Heritage Foundation’s questionable critiques on ranked-choice voting

To the editor:

Perhaps it’s an inability to detect irony or uncanny knack for self-projection, but one thing is certain: The Heritage Foundation cannot help but engage in hyperbole and hypocrisy regarding ranked-choice voting.

Take, for example, a recent report from August 2019 titled “Ranked Choice Voting is a Bad Choice.” The first paragraph begins stating “You will not believe what ‘reformers’ have devised to tinker with and manipulate our elections. It is called ranked choice voting (or “instant runoff voting”) — but it is really a scheme to disconnect elections from issues and allow candidates with marginal support from voters to win elections. Some jurisdictions in the U.S. have already replaced traditional elections with the ranked choice scheme.”

Dastardly reformists. As the “report” continues, they create an example of a sauce shopper and a false equivalency — part of the example uses the “normal” voting system allowing the shopper to rank sauce choices and pick the one he likes most.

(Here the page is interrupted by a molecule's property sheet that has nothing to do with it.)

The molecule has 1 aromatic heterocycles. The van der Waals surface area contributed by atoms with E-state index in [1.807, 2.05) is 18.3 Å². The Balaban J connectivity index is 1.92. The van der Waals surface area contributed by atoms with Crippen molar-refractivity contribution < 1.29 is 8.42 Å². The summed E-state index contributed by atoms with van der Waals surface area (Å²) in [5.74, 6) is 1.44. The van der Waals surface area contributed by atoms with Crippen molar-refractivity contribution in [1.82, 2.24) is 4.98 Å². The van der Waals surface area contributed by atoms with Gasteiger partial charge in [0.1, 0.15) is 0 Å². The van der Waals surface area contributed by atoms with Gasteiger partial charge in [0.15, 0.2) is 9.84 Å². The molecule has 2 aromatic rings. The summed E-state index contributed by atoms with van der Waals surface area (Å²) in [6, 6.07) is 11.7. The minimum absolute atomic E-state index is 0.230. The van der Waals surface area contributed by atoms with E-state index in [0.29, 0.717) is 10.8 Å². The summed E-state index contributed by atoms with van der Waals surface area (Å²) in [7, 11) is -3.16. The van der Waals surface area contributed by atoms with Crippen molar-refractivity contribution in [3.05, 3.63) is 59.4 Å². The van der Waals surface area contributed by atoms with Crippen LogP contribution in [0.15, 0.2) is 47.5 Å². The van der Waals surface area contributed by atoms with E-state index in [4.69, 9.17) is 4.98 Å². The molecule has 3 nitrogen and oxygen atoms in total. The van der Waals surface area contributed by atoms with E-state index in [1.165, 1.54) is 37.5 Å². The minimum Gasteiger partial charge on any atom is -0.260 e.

The second part finds his least favorite choice as the winner when other shoppers’ preferences are considered, ignoring that, for part of the example, only one vote mattered, while for the other multiple voters’ preferences are accounted for. A chasm in logic this large could be mistaken for a freshman debater’s blunder but the fearmongering doesn’t end here.

Next, they point to a study of four elections and a few other case studies where the winners were not the majority-vote recipient. Many voters did not rank candidates past their first two preferences and were “thrown out,” in Heritage’s words, when those candidates didn’t win.

This is a striking bit of mock sympathy for voters, considering Heritage’s support for the Electoral College, an institution that granted victory in two of the last five presidential elections to Republican candidates who received fewer votes than their Democratic opponents.

First, Heritage disregards that ranking only occurs if no candidate wins more than 50 percent of the vote. Heritage also ignores existing realities surrounding third-party voting, which is considered “throwing your vote away,” in accordance with Duverger’s Law. Votes for candidates currently are simple — if yours loses, it’s over. Hence, lesser-evil voting, which isn’t reflective of people’s preferences — and as such leads us back to the need for ranked-choice voting.

Regardless of one’s stance, please be sure to mark your preference. Question 2 is on the back of the ballot.

Christian Kennedy, Pittsfield